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Journals speed up flu studies

Many top tier science journals are going into overdrive to publish data about the emerging swine-origin influenza A (H1N1) virus epidemic, compressing what is often a multi-month process into just a few days or weeks. Influenza virusImage: National High Magnetic Field Laboratory,Florida State UniversityAn international research team led by linkurl:Neil Ferguson;http://www1.imperial.ac.uk/medicine/people/neil.ferguson/ of Imperial College London published a linkurl:report;http://www.sciencemag.

Elie Dolgin
Many top tier science journals are going into overdrive to publish data about the emerging swine-origin influenza A (H1N1) virus epidemic, compressing what is often a multi-month process into just a few days or weeks.
Influenza virus
Image: National High Magnetic Field Laboratory,
Florida State University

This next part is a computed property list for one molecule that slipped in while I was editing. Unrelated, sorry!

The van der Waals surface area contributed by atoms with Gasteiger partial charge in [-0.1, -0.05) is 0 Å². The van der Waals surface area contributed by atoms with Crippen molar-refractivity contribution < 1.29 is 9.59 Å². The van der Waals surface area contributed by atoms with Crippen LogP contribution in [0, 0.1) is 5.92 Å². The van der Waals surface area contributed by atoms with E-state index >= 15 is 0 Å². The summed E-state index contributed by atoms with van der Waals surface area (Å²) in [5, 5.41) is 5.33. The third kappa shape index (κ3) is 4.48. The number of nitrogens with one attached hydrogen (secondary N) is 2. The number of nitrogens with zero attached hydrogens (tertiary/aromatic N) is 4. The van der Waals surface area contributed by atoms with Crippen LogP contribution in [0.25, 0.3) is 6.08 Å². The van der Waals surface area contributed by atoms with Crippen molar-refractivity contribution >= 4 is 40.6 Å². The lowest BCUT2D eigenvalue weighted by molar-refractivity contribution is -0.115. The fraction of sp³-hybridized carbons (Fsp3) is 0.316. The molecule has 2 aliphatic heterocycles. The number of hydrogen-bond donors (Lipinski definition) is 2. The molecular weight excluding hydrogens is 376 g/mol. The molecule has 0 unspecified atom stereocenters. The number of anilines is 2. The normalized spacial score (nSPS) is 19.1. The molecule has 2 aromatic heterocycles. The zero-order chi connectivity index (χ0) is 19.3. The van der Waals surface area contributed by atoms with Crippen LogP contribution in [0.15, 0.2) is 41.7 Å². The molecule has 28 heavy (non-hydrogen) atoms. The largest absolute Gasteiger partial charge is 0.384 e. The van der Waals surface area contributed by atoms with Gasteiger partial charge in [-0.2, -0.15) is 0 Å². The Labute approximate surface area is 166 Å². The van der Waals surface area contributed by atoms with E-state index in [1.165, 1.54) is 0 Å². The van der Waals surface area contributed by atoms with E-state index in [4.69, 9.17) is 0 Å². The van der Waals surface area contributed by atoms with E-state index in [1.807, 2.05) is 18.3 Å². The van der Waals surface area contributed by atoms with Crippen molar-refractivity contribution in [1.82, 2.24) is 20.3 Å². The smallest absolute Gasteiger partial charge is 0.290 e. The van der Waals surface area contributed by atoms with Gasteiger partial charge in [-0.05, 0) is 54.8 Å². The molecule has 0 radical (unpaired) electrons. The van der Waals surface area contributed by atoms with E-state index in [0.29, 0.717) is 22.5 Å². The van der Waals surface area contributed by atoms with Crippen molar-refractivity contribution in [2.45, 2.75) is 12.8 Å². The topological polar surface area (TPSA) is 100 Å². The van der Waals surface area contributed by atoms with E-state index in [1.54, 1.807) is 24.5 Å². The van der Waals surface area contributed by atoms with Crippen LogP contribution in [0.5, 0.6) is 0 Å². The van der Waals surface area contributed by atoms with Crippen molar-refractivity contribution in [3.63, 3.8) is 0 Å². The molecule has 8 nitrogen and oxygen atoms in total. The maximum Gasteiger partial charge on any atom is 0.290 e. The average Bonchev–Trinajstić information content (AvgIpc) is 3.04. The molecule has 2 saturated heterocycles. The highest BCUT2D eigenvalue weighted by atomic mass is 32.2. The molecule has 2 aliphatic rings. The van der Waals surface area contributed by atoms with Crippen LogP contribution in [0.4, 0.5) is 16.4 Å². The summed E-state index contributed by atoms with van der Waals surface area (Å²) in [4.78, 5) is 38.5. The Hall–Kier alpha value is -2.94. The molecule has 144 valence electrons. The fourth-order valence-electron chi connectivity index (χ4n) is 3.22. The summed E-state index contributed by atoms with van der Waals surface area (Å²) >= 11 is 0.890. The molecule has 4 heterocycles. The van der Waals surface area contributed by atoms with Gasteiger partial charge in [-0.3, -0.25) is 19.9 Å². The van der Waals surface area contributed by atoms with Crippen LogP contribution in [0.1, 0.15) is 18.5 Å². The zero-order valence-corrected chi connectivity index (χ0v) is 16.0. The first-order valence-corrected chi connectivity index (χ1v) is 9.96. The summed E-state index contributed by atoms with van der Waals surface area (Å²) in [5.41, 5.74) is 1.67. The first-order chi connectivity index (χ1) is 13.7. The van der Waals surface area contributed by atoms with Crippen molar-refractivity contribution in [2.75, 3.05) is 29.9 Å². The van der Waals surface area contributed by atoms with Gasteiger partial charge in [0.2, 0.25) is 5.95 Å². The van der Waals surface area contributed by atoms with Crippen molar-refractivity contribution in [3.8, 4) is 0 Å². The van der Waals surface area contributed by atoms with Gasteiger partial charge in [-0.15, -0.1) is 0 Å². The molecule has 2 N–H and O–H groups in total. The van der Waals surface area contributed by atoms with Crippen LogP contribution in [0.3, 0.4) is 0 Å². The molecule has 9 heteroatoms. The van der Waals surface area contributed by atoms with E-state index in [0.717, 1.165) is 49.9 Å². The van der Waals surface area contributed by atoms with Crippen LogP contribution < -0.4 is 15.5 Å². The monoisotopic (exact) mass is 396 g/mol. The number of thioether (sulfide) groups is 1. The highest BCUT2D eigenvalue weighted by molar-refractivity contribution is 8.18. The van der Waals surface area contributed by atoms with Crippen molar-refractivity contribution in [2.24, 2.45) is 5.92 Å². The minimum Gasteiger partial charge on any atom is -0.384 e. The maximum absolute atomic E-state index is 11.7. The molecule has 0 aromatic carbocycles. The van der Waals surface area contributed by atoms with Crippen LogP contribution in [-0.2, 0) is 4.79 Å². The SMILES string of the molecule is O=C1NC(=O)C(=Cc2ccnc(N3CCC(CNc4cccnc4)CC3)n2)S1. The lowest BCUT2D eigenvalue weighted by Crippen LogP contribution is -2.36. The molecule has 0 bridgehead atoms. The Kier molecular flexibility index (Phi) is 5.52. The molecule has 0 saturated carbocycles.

An international research team led by linkurl:Neil Ferguson;http://www1.imperial.ac.uk/medicine/people/neil.ferguson/ of Imperial College London published a linkurl:report;http://www.sciencemag.org/cgi/content/abstract/1176062 online today (May 11) in __Science__ showing that the current outbreak is on par or less hazardous than previous influenza pandemics. The researchers analyzed data from late April and found that the virus' transmission rate and clinical severity are not as bad as seen during the 1918 Spanish flu but are similar to other 20th century pandemics. Although the study was received and published in less than a week, "the paper was subjected to usual standards during the rigorous review process," linkurl:Natasha Pinol,;http://www.aaas.org/news/media_contacts/ a __Science__ spokesperson, said in...



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